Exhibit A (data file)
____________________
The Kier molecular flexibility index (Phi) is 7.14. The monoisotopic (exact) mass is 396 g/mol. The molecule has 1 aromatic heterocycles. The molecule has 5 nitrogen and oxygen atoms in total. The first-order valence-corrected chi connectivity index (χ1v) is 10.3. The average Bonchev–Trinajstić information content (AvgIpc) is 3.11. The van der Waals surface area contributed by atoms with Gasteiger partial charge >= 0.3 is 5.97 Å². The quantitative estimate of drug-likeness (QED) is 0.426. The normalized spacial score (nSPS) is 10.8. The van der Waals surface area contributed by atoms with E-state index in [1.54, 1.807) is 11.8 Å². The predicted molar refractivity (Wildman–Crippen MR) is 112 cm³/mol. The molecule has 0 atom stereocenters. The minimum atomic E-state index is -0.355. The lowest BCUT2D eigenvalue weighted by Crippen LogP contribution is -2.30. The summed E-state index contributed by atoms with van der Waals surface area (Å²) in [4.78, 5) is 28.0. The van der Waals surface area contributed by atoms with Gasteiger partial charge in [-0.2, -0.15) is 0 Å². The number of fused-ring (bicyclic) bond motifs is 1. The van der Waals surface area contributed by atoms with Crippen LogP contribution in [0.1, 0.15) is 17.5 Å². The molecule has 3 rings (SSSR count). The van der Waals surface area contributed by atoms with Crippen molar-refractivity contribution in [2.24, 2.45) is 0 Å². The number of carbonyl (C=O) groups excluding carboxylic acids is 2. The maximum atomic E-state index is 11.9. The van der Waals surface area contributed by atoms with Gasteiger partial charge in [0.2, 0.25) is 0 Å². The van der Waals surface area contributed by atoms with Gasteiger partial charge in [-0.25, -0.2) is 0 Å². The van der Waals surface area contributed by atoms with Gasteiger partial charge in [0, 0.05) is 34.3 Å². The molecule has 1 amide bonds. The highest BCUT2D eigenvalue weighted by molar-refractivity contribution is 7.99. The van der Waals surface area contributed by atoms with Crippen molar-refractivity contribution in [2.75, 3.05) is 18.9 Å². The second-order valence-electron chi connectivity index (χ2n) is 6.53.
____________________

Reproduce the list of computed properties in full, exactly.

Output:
The Kier molecular flexibility index (Phi) is 7.14. The monoisotopic (exact) mass is 396 g/mol. The molecule has 1 aromatic heterocycles. The molecule has 5 nitrogen and oxygen atoms in total. The first-order valence-corrected chi connectivity index (χ1v) is 10.3. The average Bonchev–Trinajstić information content (AvgIpc) is 3.11. The van der Waals surface area contributed by atoms with Gasteiger partial charge >= 0.3 is 5.97 Å². The quantitative estimate of drug-likeness (QED) is 0.426. The normalized spacial score (nSPS) is 10.8. The van der Waals surface area contributed by atoms with E-state index in [1.54, 1.807) is 11.8 Å². The predicted molar refractivity (Wildman–Crippen MR) is 112 cm³/mol. The molecule has 0 atom stereocenters. The minimum atomic E-state index is -0.355. The lowest BCUT2D eigenvalue weighted by Crippen LogP contribution is -2.30. The summed E-state index contributed by atoms with van der Waals surface area (Å²) in [4.78, 5) is 28.0. The van der Waals surface area contributed by atoms with Gasteiger partial charge in [-0.2, -0.15) is 0 Å². The number of fused-ring (bicyclic) bond motifs is 1. The van der Waals surface area contributed by atoms with Crippen LogP contribution in [0.1, 0.15) is 17.5 Å². The molecule has 3 rings (SSSR count). The van der Waals surface area contributed by atoms with Crippen molar-refractivity contribution in [2.24, 2.45) is 0 Å². The number of carbonyl (C=O) groups excluding carboxylic acids is 2. The maximum atomic E-state index is 11.9. The van der Waals surface area contributed by atoms with Gasteiger partial charge in [0.2, 0.25) is 0 Å². The van der Waals surface area contributed by atoms with Gasteiger partial charge in [-0.25, -0.2) is 0 Å². The van der Waals surface area contributed by atoms with Gasteiger partial charge in [0, 0.05) is 34.3 Å². The molecule has 1 amide bonds. The highest BCUT2D eigenvalue weighted by molar-refractivity contribution is 7.99. The van der Waals surface area contributed by atoms with Crippen molar-refractivity contribution in [2.75, 3.05) is 18.9 Å². The second-order valence-electron chi connectivity index (χ2n) is 6.53.